Biden and McCarthy’s Deal on Debt ceiling faces Challenges in Congress, what’s in it?

However, the law will be debated and analysed by Congress due to its inclusion of provisions to support veteran medical care, alter work requirements for some government aid users, and simplify environmental evaluations for energy projects.

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Joseph P Chacko
Joseph P Chacko
Joseph P. Chacko is the publisher of Frontier India. He holds an M.B.A in International Business. Books: Author: Foxtrot to Arihant: The Story of Indian Navy's Submarine Arm; Co Author : Warring Navies - India and Pakistan. *views are Personal

Details of the deal between President Joe Biden and House Speaker Kevin McCarthy were made public on Sunday as a 99-page bill. The bill would suspend the nation’s debt limit through 2025 to avoid a federal default and limit government spending.

Watch McCarthy talking about President Joe Biden wasting time for months.

Now that we know what’s included and what’s not, here are the agreement terms.

The first one is a Two-year suspension of debt ceilings and spending caps. The debt ceiling would be suspended until January 2025, well beyond the next presidential election, and nondefense spending would remain approximately steady in the 2024 fiscal year before increasing by 1% the following year. The plan allocates $886 billion for defence in the next fiscal year, the same amount Biden suggested, and $704 billion for other purposes. In addition, if Congress fails to pass 12 yearly budget bills, discretionary expenditure will be reduced by 1% compared to the prior year. The bill aims to cap federal budget growth at 1% for the following six years, but beyond 2025, that provision would be null and void. While formal calculations have not been made public, the White House believes the proposal will result in at least a $1 trillion reduction in government spending.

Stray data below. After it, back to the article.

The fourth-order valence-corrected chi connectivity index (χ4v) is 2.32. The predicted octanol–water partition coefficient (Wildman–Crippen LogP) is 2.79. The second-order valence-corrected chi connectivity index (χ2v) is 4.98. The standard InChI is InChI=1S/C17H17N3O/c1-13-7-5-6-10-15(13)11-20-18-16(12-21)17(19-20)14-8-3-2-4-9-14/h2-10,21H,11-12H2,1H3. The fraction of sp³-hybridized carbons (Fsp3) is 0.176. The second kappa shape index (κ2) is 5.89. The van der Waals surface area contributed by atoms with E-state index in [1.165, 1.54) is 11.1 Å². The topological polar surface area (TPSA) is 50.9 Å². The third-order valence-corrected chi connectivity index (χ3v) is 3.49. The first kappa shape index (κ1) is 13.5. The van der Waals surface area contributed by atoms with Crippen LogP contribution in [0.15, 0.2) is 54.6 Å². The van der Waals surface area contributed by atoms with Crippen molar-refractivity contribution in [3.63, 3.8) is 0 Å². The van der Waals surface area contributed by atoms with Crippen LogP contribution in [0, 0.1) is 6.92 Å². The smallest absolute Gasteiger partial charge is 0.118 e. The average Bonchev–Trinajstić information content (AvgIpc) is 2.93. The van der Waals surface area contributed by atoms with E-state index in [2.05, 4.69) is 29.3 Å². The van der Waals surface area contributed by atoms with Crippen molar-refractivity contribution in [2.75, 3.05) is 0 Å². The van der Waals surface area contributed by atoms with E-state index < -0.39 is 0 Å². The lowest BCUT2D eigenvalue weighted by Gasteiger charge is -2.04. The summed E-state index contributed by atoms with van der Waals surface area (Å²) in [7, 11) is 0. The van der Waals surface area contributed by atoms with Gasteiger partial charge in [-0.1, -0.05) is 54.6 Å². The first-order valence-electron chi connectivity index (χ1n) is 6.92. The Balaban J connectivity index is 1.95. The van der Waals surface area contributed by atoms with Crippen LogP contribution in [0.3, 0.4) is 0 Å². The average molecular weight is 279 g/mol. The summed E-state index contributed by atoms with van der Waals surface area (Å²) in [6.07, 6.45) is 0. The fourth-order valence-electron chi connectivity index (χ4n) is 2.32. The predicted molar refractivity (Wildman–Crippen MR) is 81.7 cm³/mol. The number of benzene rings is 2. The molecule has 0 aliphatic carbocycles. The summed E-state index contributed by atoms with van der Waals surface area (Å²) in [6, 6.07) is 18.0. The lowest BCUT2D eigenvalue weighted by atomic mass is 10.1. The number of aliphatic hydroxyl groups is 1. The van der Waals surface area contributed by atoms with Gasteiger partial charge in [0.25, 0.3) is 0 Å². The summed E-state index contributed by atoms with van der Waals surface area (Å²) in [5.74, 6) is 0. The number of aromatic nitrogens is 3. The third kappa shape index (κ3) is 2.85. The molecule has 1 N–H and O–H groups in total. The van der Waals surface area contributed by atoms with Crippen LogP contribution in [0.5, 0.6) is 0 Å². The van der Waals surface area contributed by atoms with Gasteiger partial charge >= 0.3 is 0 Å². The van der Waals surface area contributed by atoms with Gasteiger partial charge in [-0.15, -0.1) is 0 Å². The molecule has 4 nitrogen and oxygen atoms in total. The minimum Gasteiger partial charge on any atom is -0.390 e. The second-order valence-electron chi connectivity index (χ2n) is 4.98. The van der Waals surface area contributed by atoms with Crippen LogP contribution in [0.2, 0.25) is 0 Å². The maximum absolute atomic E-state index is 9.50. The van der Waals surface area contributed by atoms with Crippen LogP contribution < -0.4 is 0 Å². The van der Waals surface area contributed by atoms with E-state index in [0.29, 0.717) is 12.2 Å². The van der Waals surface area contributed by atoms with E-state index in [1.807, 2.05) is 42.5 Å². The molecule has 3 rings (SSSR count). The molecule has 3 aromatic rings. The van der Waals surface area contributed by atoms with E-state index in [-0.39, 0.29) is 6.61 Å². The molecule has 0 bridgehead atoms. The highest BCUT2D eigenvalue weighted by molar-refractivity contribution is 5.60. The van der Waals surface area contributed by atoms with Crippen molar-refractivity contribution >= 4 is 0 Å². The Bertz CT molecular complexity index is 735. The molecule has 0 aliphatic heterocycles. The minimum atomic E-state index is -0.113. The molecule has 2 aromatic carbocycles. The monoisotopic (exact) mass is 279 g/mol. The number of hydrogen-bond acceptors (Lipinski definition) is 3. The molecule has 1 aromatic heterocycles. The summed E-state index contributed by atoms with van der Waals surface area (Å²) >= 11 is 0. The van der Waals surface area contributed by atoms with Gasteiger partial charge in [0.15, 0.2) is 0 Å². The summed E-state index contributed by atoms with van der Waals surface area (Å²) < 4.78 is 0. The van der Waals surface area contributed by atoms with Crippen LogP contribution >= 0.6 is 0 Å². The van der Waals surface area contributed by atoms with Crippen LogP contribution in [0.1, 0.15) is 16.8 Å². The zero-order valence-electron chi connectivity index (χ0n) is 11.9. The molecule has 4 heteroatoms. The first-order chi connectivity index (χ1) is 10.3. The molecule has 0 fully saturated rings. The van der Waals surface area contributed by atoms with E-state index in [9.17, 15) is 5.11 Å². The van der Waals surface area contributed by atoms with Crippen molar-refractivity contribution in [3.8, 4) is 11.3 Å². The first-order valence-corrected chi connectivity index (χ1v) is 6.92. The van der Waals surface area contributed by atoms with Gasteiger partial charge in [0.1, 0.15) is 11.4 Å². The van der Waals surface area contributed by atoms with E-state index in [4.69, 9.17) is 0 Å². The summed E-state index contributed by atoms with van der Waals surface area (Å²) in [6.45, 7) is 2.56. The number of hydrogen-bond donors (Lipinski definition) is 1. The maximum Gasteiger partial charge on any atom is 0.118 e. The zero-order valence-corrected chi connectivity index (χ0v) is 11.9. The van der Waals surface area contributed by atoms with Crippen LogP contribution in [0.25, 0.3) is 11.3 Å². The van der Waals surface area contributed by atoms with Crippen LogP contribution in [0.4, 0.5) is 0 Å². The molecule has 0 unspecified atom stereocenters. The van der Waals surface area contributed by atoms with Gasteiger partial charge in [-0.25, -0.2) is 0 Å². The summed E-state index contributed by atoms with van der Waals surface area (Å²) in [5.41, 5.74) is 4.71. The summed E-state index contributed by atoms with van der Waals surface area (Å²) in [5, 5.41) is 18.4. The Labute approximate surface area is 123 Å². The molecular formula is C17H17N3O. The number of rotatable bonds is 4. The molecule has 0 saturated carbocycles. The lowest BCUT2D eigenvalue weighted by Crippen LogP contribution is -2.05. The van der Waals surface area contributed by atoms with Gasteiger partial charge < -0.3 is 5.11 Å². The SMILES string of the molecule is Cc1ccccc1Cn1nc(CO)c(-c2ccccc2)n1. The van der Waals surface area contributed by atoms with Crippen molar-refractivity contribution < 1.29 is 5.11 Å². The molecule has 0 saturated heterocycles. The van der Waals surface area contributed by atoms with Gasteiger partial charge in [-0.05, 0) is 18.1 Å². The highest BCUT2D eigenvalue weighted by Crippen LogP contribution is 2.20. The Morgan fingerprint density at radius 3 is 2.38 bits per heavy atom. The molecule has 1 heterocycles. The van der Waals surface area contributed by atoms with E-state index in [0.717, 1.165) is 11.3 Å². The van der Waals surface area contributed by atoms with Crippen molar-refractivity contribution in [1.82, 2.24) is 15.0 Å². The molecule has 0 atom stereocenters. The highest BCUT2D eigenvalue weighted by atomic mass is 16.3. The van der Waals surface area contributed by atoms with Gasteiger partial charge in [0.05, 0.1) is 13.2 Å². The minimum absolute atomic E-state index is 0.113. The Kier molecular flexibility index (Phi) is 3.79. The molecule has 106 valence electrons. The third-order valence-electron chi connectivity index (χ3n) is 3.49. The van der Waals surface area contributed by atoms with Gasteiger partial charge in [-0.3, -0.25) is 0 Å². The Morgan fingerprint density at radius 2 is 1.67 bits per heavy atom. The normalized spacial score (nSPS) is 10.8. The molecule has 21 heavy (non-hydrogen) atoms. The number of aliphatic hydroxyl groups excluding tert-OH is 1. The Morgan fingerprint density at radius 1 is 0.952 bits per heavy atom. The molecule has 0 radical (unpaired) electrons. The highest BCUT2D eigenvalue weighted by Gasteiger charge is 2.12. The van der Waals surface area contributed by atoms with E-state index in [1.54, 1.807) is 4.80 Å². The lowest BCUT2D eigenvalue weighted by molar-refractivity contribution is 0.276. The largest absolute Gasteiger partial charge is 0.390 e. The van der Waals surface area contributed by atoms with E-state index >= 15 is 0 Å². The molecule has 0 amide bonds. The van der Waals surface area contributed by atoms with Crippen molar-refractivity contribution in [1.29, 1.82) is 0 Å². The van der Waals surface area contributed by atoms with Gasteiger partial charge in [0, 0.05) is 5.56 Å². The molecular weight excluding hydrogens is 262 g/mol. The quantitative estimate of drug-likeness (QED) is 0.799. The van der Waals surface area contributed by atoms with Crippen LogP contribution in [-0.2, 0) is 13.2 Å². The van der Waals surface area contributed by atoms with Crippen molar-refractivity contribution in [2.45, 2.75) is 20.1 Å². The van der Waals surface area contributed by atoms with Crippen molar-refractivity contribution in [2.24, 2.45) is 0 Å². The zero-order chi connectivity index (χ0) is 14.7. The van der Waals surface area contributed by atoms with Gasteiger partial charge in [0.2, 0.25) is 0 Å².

The second is unspent COVID money. About $30 billion in unused coronavirus relief funds allocated by Congress in earlier measures would be cancelled out under the accord. It recoups uncommitted funds from various federal programmes that received funding during the pandemic, such as housing vouchers, loans to small businesses, and internet access in remote places.

The law safeguards $5 billion for a programme to rapidly develop the next generation of COVID-19 vaccines and treatments and cash for housing aid for veterans and the Indian Health Service.

The third is IRS Spending. Republicans aimed for funds allocated to the IRS in 2016 to combat tax evasion. The law cuts $1.4 billion from the IRS’s budget.

The fourth is Work Requirements. The agreement would enact tougher work requirements for people receiving SNAP benefits (formerly known as food stamps), a long-held goal of the Republican Party. The debt ceiling bill enacted by the Senate had fewer amendments than the one passed by the House.

Most physically capable persons between 18 and 49 already have to work to support themselves. The law would gradually raise the age cap, eventually settling on 54 as the upper limit. However, in 2030, the clause will no longer be in effect, and the maximum age will revert to 49.

Veterans, the homeless, and youth ageing out of foster care all received increases in benefits because of Democratic efforts. The contract states that this will end in 2030 as well.

The agreement would also make it marginally more difficult for states to exempt specific individuals from SNAP job requirements. Under the current legal framework, governments have some discretionary authority to provide exemptions from the applicable work requirements; however, this authority is subject to numerical caps. The deal would limit the number of exemptions a state can provide each month and would limit the ability of governments to roll over unused exemptions from one month to the next.